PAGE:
This study of An Autumn's Tale argues that Hong Kong films are a window into understanding the shared pasts and ongoing connections between Hong Kong and other globalized cities. Viewed through the lens of transnational American Studies, the film sheds important insights on both Hong Kong and U.S. history, culture, and identity. Through this important film from a woman director, the author explores the way Hong Kong and the U.S. have been and continue to be connected through flows of people, ideas, and events that make their impact known on both sides of the Pacific. The book reminds readers of the importance of seeing Hong Kong films as cultural texts that address historical events, socio-economic shifts, and the impact of those events on individual lives. With its focus on migration and migrants, An Autumn's Tale especially benefits from the transnational American studies perspective that Dr. Ford brings to her examination. This exciting new field draws from the best of many disciplinary perspectives as well as interdisciplinary perspectives in cultural and postcolonial studies with an eye towards understanding how national identity is both fluid and resilient, even in these global times. The book is readable and teachable for those looking to understand connections between the U.S. and Asia during the closing years of the twentieth century during a dynamic period – the 1980s – in both Hong Kong and New York.
Tales of the Soil is a collection of spiritual and inspirational allegories that challenge the concept of existence. The book invites each reader to become The Meadow and every creature that calls it home. Venture through time as a dandelion. Experience love, compassion, aging, and learning through the eyes of the butterfly. Explore growth, understanding, and change, as would a droplet of dew. "I viewed, through the magical eyes of this author, a wondrous tale of what is all about us and yet unseen. The writing is powerful, evoking images that brought tears as I read, echoing truths that resonated deeply. The ordinary so transformed, that I could neither read it aloud without my voice breaking, nor read it through dry eyes. This is a spiritual journey, in the story style of the ancient medicine men of native cultures, which touches the Great Spirit in us all. Discover the world above, below and within this special Meadow as the stories are painted through your minds eye upon the palette of your imagination. I don''t know how she does this, but I''m grateful that she does. ~ Daniel Cohen Ph.D., Retired Executive Director New York Testing and Guidance Center, Assistant Professor, Educational and Developmental Psychology Pace University, Adjunct Assistant Professor, Educational Psychology Brooklyn College, Dean of Students, NYC Bd. of Education, Fellow Royal Society of Health (Eng.)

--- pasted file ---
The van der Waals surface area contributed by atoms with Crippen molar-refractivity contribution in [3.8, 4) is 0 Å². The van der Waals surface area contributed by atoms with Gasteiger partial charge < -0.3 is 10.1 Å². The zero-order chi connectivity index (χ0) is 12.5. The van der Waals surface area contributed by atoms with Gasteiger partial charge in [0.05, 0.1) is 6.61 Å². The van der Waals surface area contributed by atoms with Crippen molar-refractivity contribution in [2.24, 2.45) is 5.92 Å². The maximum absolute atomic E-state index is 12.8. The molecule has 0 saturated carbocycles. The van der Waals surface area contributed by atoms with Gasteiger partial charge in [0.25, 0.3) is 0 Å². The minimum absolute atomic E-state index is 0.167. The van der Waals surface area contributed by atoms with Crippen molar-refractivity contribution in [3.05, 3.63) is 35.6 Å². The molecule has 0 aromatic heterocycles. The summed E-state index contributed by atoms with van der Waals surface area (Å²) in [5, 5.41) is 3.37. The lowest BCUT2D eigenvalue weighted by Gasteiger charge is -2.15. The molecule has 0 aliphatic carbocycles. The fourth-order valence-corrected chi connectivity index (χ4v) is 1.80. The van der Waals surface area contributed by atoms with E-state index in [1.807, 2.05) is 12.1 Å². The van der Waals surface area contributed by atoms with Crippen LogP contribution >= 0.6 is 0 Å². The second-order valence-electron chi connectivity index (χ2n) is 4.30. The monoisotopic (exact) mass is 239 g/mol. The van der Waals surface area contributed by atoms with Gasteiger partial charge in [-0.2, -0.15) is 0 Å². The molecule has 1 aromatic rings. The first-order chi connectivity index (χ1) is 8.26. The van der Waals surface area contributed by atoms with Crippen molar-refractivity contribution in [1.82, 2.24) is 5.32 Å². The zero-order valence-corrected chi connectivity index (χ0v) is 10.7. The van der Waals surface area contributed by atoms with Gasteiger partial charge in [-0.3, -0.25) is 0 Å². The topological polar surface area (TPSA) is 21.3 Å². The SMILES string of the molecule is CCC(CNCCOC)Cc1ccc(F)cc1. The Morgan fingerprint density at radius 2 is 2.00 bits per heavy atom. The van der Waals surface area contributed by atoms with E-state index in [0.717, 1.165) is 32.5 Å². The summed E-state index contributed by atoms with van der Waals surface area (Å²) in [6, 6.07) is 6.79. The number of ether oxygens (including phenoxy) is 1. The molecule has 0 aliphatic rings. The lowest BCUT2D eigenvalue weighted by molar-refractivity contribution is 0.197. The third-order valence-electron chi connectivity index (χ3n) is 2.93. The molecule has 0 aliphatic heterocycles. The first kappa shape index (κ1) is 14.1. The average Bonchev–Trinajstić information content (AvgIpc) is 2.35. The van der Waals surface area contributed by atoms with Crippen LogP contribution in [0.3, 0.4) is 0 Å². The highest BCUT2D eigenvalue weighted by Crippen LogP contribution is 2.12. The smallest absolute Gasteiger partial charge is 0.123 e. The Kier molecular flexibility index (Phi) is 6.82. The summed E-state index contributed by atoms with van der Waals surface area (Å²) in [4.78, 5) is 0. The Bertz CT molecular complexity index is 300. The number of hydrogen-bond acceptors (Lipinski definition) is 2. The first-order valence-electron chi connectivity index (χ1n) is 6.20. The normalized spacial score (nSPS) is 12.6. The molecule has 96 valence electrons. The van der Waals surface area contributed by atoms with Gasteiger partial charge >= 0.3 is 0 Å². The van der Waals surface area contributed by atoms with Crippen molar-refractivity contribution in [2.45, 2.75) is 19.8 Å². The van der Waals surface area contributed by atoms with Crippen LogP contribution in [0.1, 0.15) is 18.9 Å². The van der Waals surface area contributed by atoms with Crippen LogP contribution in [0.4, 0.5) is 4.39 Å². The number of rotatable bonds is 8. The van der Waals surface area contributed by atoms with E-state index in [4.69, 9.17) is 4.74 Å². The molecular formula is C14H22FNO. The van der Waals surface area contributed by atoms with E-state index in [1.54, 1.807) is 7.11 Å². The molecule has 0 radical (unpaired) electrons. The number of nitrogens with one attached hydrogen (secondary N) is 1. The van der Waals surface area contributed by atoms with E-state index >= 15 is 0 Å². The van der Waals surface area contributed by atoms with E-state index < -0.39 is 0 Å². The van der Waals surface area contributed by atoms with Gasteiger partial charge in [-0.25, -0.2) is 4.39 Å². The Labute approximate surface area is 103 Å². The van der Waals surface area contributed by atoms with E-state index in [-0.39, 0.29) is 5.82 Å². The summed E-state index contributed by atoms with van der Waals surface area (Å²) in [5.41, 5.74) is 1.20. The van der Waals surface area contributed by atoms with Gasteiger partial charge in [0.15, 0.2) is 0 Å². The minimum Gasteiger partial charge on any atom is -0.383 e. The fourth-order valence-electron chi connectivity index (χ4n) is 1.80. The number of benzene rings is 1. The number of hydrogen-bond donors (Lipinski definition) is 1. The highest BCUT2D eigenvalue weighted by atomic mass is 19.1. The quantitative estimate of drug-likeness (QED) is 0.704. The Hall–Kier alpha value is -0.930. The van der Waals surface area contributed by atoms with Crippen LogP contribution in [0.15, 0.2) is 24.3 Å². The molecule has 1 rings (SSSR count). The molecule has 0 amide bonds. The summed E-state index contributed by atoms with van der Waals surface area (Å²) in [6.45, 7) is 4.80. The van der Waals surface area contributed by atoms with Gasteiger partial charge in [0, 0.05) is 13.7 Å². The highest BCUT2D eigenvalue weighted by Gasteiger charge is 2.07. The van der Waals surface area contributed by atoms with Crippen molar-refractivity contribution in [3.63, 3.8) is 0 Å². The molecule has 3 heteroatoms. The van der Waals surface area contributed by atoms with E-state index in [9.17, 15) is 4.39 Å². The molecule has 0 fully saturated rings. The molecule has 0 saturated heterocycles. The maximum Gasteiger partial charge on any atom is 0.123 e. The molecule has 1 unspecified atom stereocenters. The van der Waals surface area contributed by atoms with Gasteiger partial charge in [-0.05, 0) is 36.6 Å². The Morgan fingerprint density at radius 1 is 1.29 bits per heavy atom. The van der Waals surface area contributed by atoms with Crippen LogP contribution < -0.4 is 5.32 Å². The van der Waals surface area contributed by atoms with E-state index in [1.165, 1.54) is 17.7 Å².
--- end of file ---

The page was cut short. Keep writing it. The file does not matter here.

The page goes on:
Quarterly accession lists; beginning with Apr. 1893, the bulletin is limited to "subject lists, special bibliographies, and reprints or facsimiles of original documents, prints and manuscripts in the Library," the accessions being recorded in a separate classified list, Jan.-Apr. 1893, a weekly bulletin Apr. 1893-Apr. 1894, as well as a classified list of later accessions in the last number published of the bulletin itself (Jan. 1896)
One of the three seminal works of Japanese literature, this beautiful collection of poems and tales offers an unparalleled insight into ancient Japan. Along with the Tale of Genji and One Hundred Poets, One Poem Each, The Tales of Ise is considered one of the three most important works of Japanese literature. A poem-tale collection from the early Heian period, it contains many stories of amorous adventures, faithful friendship and travels in exile, framing the exquisite poems at the work's heart. The Tales of Ise has influenced waka, Noh, tales and diaries since the time it was written, and is still the source of endless inspiration in novels, poetry, manga and cartoons. This volume has been translated by Peter MacMillan and includes a preface by the renowned Japanologist Donald Keene. 'MacMillan's Tales of Ise adds to the treasures of Japanese literature that can now be enjoyed in English translation. It is the most poetic translation of this work to date and establishes MacMillan as an outstanding translator of Japanese poetry' - Donald Keene